For several years I worked in a dive centre that took 2 days out of the working week to head around the pools of the local hotels, trying to tempt divers into trying scuba diving for the first time. First try it in the pool and if you think you will like it, we head out to the local shallow dive site to have a proper dive and see the fish.

This isn't something we do anymore. We still take beginners for the first dive, but it is generally via word of mouth now rather than trawling the hotels.

When I look back, I do remember with fondness some of the random questions I have been asked over those years and I would like to share some of them with you all.

Do you Live on the Island?


Well, this is Cyprus and if I didn't, it would be a really long daily commute!


Do you see Fish when you scuba dive in the sea?

www.englishexercises.org


Unless its the Jeep Safari day out up to the Troodos for fish.

This was possibly the most common question I was asked by non-divers.

Its a loaded question because half the people wanted to see fish and the other half were scared of fish. Even the little tiddlers but you can rest assured that even in a place as over fished as the Mediterranean, you will see fish if you go scuba diving in the sea.

What happens if it is wet?


It is always wet when you go scuba diving! The point is to submerge yourself in the water and so you will get wet anyway.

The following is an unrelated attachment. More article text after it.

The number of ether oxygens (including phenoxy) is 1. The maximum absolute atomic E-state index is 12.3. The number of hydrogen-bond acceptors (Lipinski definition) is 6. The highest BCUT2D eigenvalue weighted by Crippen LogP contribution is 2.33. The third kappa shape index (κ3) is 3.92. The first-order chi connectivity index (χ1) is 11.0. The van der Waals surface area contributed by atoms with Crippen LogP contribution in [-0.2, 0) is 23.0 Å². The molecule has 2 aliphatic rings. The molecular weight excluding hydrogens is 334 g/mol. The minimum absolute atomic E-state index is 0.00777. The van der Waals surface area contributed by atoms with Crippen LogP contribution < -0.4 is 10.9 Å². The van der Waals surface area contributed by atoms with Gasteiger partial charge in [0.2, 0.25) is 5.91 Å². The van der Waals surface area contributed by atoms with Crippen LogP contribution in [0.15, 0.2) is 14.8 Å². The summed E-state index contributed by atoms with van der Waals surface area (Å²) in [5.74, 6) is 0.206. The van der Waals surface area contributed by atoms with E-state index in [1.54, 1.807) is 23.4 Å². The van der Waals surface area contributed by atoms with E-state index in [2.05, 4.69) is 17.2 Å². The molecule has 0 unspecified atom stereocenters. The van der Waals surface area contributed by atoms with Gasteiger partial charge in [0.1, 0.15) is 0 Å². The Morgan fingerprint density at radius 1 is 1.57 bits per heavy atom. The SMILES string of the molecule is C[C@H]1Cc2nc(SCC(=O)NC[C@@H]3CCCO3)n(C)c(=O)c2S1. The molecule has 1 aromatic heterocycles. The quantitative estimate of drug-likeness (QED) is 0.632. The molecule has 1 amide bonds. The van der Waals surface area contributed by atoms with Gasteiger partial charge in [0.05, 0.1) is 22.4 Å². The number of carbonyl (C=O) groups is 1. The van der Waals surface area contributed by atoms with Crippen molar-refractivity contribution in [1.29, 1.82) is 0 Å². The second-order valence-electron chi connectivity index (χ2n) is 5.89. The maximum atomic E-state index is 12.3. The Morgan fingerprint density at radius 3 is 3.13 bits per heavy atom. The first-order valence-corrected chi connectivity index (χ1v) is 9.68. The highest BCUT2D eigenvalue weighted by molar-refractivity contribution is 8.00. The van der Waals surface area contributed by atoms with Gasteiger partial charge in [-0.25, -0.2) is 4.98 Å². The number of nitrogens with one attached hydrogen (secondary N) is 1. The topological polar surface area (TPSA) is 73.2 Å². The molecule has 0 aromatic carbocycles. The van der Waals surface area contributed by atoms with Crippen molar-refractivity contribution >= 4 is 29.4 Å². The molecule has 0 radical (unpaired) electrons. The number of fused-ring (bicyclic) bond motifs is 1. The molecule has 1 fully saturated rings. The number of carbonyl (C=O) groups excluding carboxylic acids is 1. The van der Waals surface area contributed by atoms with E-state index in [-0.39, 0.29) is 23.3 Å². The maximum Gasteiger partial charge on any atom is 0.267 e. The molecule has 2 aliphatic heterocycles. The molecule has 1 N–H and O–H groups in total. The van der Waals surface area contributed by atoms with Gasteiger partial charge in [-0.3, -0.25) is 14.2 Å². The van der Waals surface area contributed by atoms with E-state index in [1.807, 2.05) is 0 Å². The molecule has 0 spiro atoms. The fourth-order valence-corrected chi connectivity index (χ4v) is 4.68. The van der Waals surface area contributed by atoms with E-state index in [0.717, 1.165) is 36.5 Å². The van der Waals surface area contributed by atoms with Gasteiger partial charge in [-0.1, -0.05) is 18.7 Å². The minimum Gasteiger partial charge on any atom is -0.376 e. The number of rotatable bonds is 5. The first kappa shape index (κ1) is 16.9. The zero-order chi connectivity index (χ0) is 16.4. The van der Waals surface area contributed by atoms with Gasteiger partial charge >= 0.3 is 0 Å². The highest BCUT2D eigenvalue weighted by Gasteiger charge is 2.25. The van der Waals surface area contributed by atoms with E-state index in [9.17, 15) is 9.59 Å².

Rain? Oh!

We dive anyway. If you are going to get wet, it may as well be under the water.

I really want to try Scuba Diving but do I have to wear all that equipment on my back?


Do you want to be able to breathe?

Unfortunately, the equipment is a vital part of the scuba diving experience. We have to take our own air underwater because we cannot breathe without it and we need a means of breathing from the tank of air and connecting it to our bodies.

Without the equipment, its just free diving and/or snorkelling.


When you Scuba Dive, How does the Snorkel change the Water into Oxygen?


This was my personal favourite. the best question I have ever heard from a non diver! If I knew the answer to this, I think I would be a very rich diving instructor and they don't come along often.

In a change from the norm, this blog was just a bit of fun, sharing some of the questions I have had over the years that have made me laugh.

Hopefully, some or all have put a smile on your face. Let us know what questions or statements you have heard over the years that cause a giggle and let's send the laughter round the Internet and spread the fun!


Saturday, 10 May 2014

Cyprus Wreck Diving: The Lady Thetis

Diving the Lady Thetis Wreck in Limassol. This is the second of the new wrecks that have been sunk for scuba divers and is settled in just 18 metres of water. Perfect for all levels of scuba and a great second dive after the Costandis Wreck.


Saturday, 3 May 2014

Shearwater Petrel: Why you Want one!

Towards the end of last year I finally decided that I had spent enough time completing all my Technical Dives using computer generated tables and it was about time I invested in my very own Tech Computer.

After having a look at the different makes and models on the market, I decided to opt for the Shearwater Petrel.